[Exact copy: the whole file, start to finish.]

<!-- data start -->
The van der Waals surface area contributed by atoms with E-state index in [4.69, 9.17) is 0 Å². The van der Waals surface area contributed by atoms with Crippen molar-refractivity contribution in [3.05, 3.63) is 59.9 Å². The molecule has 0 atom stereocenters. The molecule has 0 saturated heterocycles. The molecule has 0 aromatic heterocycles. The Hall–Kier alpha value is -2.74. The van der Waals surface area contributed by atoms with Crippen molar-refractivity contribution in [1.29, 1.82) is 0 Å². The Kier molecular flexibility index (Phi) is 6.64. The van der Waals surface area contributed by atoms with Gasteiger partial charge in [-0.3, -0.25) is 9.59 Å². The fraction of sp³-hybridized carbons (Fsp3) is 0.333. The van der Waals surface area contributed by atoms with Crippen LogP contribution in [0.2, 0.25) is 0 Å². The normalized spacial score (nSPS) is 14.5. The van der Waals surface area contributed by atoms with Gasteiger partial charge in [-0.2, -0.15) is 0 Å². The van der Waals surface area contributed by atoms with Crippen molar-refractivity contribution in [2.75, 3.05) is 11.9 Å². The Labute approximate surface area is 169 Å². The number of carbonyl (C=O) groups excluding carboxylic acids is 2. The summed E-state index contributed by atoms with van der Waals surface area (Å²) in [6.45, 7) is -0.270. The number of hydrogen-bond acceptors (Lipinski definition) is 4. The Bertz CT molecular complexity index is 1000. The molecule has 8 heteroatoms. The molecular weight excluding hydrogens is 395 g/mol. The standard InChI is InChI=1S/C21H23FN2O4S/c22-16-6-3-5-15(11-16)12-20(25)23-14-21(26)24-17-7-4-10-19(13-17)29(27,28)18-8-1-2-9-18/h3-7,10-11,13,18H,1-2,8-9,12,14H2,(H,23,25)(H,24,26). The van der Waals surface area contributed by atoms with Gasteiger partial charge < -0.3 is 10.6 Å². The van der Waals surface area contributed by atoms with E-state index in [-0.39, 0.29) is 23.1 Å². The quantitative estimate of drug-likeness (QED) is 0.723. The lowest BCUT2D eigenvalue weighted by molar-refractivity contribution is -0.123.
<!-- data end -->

The van der Waals surface area contributed by atoms with E-state index in [4.69, 9.17) is 0 Å². The van der Waals surface area contributed by atoms with Crippen molar-refractivity contribution in [3.05, 3.63) is 59.9 Å². The molecule has 0 atom stereocenters. The molecule has 0 saturated heterocycles. The molecule has 0 aromatic heterocycles. The Hall–Kier alpha value is -2.74. The van der Waals surface area contributed by atoms with Crippen molar-refractivity contribution in [1.29, 1.82) is 0 Å². The Kier molecular flexibility index (Phi) is 6.64. The van der Waals surface area contributed by atoms with Gasteiger partial charge in [-0.3, -0.25) is 9.59 Å². The fraction of sp³-hybridized carbons (Fsp3) is 0.333. The van der Waals surface area contributed by atoms with Crippen LogP contribution in [0.2, 0.25) is 0 Å². The normalized spacial score (nSPS) is 14.5. The van der Waals surface area contributed by atoms with Gasteiger partial charge in [-0.2, -0.15) is 0 Å². The van der Waals surface area contributed by atoms with Crippen molar-refractivity contribution in [2.75, 3.05) is 11.9 Å². The Labute approximate surface area is 169 Å². The number of carbonyl (C=O) groups excluding carboxylic acids is 2. The summed E-state index contributed by atoms with van der Waals surface area (Å²) in [6.45, 7) is -0.270. The number of hydrogen-bond acceptors (Lipinski definition) is 4. The Bertz CT molecular complexity index is 1000. The molecule has 8 heteroatoms. The molecular weight excluding hydrogens is 395 g/mol. The standard InChI is InChI=1S/C21H23FN2O4S/c22-16-6-3-5-15(11-16)12-20(25)23-14-21(26)24-17-7-4-10-19(13-17)29(27,28)18-8-1-2-9-18/h3-7,10-11,13,18H,1-2,8-9,12,14H2,(H,23,25)(H,24,26). The van der Waals surface area contributed by atoms with Gasteiger partial charge < -0.3 is 10.6 Å². The van der Waals surface area contributed by atoms with E-state index in [-0.39, 0.29) is 23.1 Å². The quantitative estimate of drug-likeness (QED) is 0.723. The lowest BCUT2D eigenvalue weighted by molar-refractivity contribution is -0.123.